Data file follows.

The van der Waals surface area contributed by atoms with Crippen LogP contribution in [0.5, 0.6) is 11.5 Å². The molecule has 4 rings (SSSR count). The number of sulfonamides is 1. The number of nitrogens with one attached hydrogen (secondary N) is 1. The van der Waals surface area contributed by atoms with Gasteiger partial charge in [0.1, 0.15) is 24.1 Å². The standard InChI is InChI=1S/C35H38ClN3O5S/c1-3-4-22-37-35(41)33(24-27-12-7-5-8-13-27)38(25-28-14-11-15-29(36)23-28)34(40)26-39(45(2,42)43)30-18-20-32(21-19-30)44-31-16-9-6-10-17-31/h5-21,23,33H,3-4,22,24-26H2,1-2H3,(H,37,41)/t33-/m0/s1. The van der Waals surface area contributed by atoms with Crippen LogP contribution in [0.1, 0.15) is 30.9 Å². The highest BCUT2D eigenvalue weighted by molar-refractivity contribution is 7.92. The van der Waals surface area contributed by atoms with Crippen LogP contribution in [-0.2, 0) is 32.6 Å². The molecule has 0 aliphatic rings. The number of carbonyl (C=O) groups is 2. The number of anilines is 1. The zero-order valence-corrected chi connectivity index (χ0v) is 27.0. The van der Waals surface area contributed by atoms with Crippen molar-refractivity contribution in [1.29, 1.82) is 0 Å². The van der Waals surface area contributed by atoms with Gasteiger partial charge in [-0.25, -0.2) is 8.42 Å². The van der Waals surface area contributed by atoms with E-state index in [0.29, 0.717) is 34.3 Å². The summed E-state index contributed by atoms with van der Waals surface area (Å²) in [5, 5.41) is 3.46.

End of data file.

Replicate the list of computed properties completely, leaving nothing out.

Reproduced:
The van der Waals surface area contributed by atoms with Crippen LogP contribution in [0.5, 0.6) is 11.5 Å². The molecule has 4 rings (SSSR count). The number of sulfonamides is 1. The number of nitrogens with one attached hydrogen (secondary N) is 1. The van der Waals surface area contributed by atoms with Gasteiger partial charge in [0.1, 0.15) is 24.1 Å². The standard InChI is InChI=1S/C35H38ClN3O5S/c1-3-4-22-37-35(41)33(24-27-12-7-5-8-13-27)38(25-28-14-11-15-29(36)23-28)34(40)26-39(45(2,42)43)30-18-20-32(21-19-30)44-31-16-9-6-10-17-31/h5-21,23,33H,3-4,22,24-26H2,1-2H3,(H,37,41)/t33-/m0/s1. The van der Waals surface area contributed by atoms with Crippen LogP contribution in [0.1, 0.15) is 30.9 Å². The highest BCUT2D eigenvalue weighted by molar-refractivity contribution is 7.92. The van der Waals surface area contributed by atoms with Crippen LogP contribution in [-0.2, 0) is 32.6 Å². The molecule has 0 aliphatic rings. The number of carbonyl (C=O) groups is 2. The number of anilines is 1. The zero-order valence-corrected chi connectivity index (χ0v) is 27.0. The van der Waals surface area contributed by atoms with Crippen molar-refractivity contribution in [1.29, 1.82) is 0 Å². The van der Waals surface area contributed by atoms with Gasteiger partial charge in [-0.25, -0.2) is 8.42 Å². The van der Waals surface area contributed by atoms with E-state index in [0.29, 0.717) is 34.3 Å². The summed E-state index contributed by atoms with van der Waals surface area (Å²) in [5, 5.41) is 3.46.